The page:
The novel is divided into five parts, best thought of as a series of five full-length mirrors. The first mirror is classically clear, perfectly appointed in a tasteful gilt rococo frame; but if you look closer you notice that the subject matter of the carvings on the frame is odd: no oak leaves tastefully curved like ladies’ wrists, but malformed claws holding the edges of the mirror for dear life; and instead of cherubs, knobby-kneed demons laboring gleefully under grotesque humpbacks peek at you from the frame’s corners. The second mirror has a dull sheen to it, but tracks its reflected images faithfully enough. Its frame is dingy and utilitarian, made of nicked-up plastic gone cloudy with finger oil from much handling, as if it has been moved from room to room; it’s the kind of mirror you might buy from Wal-Mart or another minor hell, trying to furnish your apartment on the cheap. The third mirror has no frame at all, just an angled chamfer around its perimeter to designate an edge. Its serene surface is disturbed by a big star-shaped shatterpoint, splayed out from a fist-sized center on the mirror’s right side, about at chest level, like somebody tried to punch whoever they saw there in the heart. There is no fourth mirror. The fifth mirror’s frame is workmanlike, made from unremarkable but sturdy pieces of wood, covered with a lacquer that makes it dark and glossy. And while the frame is clean the mirror itself is filthy, water-stained, with dark unerasable smudges and running topographies of permanent grime, as if it has been recovered from a shipwreck after decades in some cold northern sea’s embrace. It smells briny.

2666 is also about the utter fuckedness of dragging yourself through reality every day, how human life is at the mercy of things we have named but do not understand: fate, fear, hate, love, oblivion. All the bigguns that baffle us until the day we die.

These five mirrors are set up to form a star or pentagram, each corresponding to one of the shape’s five points. In the center of the pentagram there’s a dark hole, big enough to climb down into. So depending on where you stand and where you look, each mirror will reflect portions of the other four mirrors, the spaces between the mirrors, yourself, and the hole, in proportions you can alter by walking right or left, or by crouching or standing on the tips of your toes, like you’re calibrating a tint on a color wheel.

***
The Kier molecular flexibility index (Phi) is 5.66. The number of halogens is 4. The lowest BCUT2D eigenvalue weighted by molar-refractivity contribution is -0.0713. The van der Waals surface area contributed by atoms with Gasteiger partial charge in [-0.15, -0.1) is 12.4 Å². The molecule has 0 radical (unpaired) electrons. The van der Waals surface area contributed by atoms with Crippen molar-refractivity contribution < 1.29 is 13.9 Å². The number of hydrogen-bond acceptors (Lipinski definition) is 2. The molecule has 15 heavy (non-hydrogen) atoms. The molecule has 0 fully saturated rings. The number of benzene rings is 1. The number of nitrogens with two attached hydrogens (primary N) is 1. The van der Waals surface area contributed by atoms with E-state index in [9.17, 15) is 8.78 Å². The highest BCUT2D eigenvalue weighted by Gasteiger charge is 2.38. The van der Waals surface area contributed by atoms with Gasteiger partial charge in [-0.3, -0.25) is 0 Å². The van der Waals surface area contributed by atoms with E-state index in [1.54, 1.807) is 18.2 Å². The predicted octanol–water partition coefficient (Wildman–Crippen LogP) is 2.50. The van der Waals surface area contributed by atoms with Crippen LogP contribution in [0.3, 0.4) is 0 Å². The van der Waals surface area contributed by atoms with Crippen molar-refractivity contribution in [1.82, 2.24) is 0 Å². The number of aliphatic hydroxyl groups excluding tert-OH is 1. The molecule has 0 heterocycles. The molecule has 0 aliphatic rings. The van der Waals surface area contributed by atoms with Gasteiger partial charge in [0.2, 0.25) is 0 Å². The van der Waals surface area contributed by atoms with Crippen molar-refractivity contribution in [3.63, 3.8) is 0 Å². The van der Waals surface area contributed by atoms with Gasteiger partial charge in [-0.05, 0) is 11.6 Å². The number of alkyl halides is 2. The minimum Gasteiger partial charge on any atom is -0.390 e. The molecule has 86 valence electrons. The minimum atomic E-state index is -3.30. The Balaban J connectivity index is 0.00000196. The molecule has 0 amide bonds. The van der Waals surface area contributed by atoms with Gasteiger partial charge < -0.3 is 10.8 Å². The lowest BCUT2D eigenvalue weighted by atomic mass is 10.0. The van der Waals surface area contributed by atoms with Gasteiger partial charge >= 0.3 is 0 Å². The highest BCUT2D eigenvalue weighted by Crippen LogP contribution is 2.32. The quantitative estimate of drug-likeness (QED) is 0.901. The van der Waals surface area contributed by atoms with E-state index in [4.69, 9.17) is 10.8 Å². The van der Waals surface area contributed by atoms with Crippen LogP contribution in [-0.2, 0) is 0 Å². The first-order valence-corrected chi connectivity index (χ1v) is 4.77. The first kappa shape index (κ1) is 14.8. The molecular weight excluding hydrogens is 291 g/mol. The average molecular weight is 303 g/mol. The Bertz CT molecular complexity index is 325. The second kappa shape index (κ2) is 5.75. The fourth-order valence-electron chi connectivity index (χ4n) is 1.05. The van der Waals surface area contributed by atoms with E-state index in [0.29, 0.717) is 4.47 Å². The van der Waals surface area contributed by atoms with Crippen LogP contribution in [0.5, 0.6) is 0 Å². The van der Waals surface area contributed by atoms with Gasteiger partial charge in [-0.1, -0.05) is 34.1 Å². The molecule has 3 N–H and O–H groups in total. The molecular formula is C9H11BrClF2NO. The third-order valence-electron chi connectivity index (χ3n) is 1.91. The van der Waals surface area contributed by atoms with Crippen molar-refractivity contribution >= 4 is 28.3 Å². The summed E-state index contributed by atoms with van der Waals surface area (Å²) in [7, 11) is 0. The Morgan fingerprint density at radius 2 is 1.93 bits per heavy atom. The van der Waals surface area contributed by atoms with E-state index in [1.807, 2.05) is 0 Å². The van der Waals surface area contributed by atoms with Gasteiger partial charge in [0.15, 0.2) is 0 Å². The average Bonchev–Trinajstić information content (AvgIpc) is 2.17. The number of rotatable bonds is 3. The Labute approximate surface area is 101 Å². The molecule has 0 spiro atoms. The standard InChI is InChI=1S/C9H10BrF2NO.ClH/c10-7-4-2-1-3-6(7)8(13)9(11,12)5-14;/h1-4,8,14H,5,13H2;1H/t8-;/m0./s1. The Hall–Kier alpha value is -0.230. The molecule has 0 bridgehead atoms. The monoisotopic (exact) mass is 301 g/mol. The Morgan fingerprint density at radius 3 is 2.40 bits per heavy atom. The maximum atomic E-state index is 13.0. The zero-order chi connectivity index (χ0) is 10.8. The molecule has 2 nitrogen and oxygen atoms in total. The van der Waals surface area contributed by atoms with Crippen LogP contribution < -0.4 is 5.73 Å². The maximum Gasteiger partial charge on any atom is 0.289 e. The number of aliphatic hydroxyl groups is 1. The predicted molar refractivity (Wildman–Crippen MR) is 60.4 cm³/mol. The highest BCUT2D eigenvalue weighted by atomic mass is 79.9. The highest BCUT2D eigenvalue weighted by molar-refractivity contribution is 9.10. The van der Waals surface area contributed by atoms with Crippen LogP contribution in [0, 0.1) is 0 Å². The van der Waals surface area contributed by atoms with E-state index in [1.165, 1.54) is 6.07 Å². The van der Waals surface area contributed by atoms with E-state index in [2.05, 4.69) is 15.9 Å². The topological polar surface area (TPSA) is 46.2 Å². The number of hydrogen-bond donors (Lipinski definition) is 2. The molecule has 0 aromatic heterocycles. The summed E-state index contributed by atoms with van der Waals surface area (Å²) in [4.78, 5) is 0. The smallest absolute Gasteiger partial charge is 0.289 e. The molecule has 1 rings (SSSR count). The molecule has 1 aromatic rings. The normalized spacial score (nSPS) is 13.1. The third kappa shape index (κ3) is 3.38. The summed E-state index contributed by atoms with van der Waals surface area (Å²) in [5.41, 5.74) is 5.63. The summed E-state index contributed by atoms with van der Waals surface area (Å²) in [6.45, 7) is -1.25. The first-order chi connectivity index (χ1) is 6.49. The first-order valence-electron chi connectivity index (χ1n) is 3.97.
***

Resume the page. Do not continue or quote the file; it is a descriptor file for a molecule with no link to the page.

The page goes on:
2666 is the kind of book that makes you want to address it in metaphors and indirection, like a Heian lover; and that’s not only because it is dizzyingly good but also because it is the most haunted fucking book you have ever read.

To that end: is also about Horror, and horror.

Everything in 2666 eventually feeds into the enormity of the Santa Teresa murders, which are Bolaño’s white whale, his Rocket, his Judge Holden. They rise like a bad dream, gnawing at the edges of the scenery throughout Parts 1 – 3. In part 4, “The Part About The Crimes,” Bolaño plunges right into the eye of the storm, cataloging a large swathe of the murders in detail, from their “beginnings” in 1993 up until 1997. They don’t stop then, and ‘97 isn’t even 2666’s ‘present,’ but by then the sheer number of deaths has reached some kind of horrible apotheosis and moved beyond the scope of human comprehension, and although one potential suspect has been apprehended and others named, it is too late, far too late. Indeed, Bolaño presents the murders as having reached a horrible immortality, as being metaphysically unsolvable, an unstakeable Dracula, not only because the Santa Teresa cops are deeply corrupt and inept, nor because the companies behind the maquiladoras interfered with the investigations, nor even because the Mexican cartel seems involved, but because – I think – the central thesis of 2666 is that it has actually been too late ever since mortality first punctured the frail human dream. Too late for all of us, but also these lost women in particular.